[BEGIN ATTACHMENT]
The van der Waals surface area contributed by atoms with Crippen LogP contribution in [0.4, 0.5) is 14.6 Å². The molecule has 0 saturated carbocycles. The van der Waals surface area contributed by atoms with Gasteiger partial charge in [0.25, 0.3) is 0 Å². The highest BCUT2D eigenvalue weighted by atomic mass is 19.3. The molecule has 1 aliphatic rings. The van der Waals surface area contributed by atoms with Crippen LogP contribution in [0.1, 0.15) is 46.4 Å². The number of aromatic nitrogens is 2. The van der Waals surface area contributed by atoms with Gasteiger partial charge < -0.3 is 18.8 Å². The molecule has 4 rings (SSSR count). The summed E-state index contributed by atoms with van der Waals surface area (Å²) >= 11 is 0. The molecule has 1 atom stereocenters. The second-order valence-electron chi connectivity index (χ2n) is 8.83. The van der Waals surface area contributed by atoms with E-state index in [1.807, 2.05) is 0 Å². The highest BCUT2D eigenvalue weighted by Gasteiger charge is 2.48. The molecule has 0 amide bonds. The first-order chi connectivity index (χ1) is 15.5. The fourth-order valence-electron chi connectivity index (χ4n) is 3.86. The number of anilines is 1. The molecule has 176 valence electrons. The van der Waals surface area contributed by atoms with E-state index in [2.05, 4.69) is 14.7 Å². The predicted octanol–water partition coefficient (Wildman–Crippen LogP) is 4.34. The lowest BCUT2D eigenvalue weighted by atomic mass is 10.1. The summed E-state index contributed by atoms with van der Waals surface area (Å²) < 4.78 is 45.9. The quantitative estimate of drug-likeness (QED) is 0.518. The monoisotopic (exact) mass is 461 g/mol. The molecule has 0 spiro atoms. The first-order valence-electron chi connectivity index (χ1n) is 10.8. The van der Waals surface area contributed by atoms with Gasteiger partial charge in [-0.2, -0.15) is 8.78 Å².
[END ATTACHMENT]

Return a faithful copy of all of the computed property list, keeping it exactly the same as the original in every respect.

The van der Waals surface area contributed by atoms with Crippen LogP contribution in [0.4, 0.5) is 14.6 Å². The molecule has 0 saturated carbocycles. The van der Waals surface area contributed by atoms with Gasteiger partial charge in [0.25, 0.3) is 0 Å². The highest BCUT2D eigenvalue weighted by atomic mass is 19.3. The molecule has 1 aliphatic rings. The van der Waals surface area contributed by atoms with Crippen LogP contribution in [0.1, 0.15) is 46.4 Å². The number of aromatic nitrogens is 2. The van der Waals surface area contributed by atoms with Gasteiger partial charge < -0.3 is 18.8 Å². The molecule has 4 rings (SSSR count). The summed E-state index contributed by atoms with van der Waals surface area (Å²) >= 11 is 0. The molecule has 1 atom stereocenters. The second-order valence-electron chi connectivity index (χ2n) is 8.83. The van der Waals surface area contributed by atoms with E-state index in [1.807, 2.05) is 0 Å². The highest BCUT2D eigenvalue weighted by Gasteiger charge is 2.48. The molecule has 0 amide bonds. The first-order chi connectivity index (χ1) is 15.5. The fourth-order valence-electron chi connectivity index (χ4n) is 3.86. The number of anilines is 1. The molecule has 176 valence electrons. The van der Waals surface area contributed by atoms with E-state index in [2.05, 4.69) is 14.7 Å². The predicted octanol–water partition coefficient (Wildman–Crippen LogP) is 4.34. The lowest BCUT2D eigenvalue weighted by atomic mass is 10.1. The summed E-state index contributed by atoms with van der Waals surface area (Å²) < 4.78 is 45.9. The quantitative estimate of drug-likeness (QED) is 0.518. The monoisotopic (exact) mass is 461 g/mol. The molecule has 0 spiro atoms. The first-order valence-electron chi connectivity index (χ1n) is 10.8. The van der Waals surface area contributed by atoms with Gasteiger partial charge in [-0.2, -0.15) is 8.78 Å².